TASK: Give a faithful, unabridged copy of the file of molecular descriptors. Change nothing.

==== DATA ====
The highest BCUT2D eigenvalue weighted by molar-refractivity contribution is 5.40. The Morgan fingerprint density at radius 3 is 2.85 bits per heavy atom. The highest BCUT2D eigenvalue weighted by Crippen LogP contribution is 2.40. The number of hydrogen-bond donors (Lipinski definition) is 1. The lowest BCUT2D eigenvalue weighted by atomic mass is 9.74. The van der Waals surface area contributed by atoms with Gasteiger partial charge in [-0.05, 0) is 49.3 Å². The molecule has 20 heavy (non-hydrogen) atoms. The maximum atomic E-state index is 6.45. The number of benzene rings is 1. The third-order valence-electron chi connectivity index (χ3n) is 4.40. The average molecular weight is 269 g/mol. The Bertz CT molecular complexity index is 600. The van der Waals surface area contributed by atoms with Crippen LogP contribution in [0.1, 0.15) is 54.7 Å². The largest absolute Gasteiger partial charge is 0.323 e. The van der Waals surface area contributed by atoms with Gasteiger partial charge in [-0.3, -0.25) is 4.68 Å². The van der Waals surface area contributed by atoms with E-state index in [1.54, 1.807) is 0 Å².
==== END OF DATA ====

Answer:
The highest BCUT2D eigenvalue weighted by molar-refractivity contribution is 5.40. The Morgan fingerprint density at radius 3 is 2.85 bits per heavy atom. The highest BCUT2D eigenvalue weighted by Crippen LogP contribution is 2.40. The number of hydrogen-bond donors (Lipinski definition) is 1. The lowest BCUT2D eigenvalue weighted by atomic mass is 9.74. The van der Waals surface area contributed by atoms with Gasteiger partial charge in [-0.05, 0) is 49.3 Å². The molecule has 20 heavy (non-hydrogen) atoms. The maximum atomic E-state index is 6.45. The number of benzene rings is 1. The third-order valence-electron chi connectivity index (χ3n) is 4.40. The average molecular weight is 269 g/mol. The Bertz CT molecular complexity index is 600. The van der Waals surface area contributed by atoms with Crippen LogP contribution in [0.1, 0.15) is 54.7 Å². The largest absolute Gasteiger partial charge is 0.323 e. The van der Waals surface area contributed by atoms with Gasteiger partial charge in [-0.3, -0.25) is 4.68 Å². The van der Waals surface area contributed by atoms with E-state index in [1.54, 1.807) is 0 Å².